In synizesis two vowels that would normally be pronounced separately are pronounced as one without any change in spelling. This happens sometimes in Latin poetry and it can be recognized from the metric — sometimes proper scansion is impossible without synizesis.

Synizesis seems to be somewhat rare. How rare exactly was it in Latin poetry of Augustan era? I am looking for numerical answers for the frequency of synizesis, answering either of the following questions:

  • How many times does synizesis occur in a verse on average?
  • In what percentage of the places where synizesis is possible does it actually take place?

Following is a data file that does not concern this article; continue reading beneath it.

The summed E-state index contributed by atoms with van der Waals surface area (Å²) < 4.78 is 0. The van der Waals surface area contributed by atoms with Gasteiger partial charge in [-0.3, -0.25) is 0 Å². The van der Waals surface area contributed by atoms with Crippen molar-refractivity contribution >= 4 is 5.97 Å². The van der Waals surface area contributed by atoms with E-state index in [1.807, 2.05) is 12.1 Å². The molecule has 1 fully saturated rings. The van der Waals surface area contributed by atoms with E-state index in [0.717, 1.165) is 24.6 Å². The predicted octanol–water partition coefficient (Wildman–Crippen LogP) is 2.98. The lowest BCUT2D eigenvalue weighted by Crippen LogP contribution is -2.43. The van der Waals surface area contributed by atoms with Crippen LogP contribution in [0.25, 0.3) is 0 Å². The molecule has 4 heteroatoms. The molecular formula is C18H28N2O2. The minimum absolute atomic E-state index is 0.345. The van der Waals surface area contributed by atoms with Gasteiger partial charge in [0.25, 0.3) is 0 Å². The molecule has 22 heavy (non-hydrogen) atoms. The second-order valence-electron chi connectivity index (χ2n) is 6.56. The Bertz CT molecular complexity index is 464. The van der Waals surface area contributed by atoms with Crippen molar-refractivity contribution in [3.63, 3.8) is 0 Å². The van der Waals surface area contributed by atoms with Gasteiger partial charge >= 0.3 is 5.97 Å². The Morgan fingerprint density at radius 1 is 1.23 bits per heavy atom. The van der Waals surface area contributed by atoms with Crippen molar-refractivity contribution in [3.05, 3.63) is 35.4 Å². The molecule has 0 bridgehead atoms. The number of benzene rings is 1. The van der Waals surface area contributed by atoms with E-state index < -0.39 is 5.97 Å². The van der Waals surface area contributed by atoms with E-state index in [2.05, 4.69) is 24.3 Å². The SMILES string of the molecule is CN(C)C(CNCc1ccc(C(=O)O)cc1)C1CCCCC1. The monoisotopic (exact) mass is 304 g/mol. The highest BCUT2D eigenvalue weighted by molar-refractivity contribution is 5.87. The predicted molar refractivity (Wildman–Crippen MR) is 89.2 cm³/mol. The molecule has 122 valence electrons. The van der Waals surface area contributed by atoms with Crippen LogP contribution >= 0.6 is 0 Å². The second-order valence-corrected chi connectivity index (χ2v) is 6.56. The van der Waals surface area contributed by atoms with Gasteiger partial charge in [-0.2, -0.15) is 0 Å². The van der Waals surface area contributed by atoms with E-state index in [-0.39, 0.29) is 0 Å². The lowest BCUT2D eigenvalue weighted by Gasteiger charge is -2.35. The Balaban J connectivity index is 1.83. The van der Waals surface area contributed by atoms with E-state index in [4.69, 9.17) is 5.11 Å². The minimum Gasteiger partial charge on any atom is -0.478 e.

I believe the frequency of synizesis varied between poets and eras, and therefore I restricted my attention to Augustan poets (Vergilius, Horatius, Ovidius). It may also vary significantly between the works of individual authors. If such synizesis data is available for the main works of all these authors, please give a couple of examples (like data for Aeneis or Metamorphoses) in addition to instructions for finding more information.

(I chose to make this question slightly open-ended in order to make it more easily answerable. If you feel that this question should be more specific (only about Aeneid, for example), let me know and I will reformulate it.)

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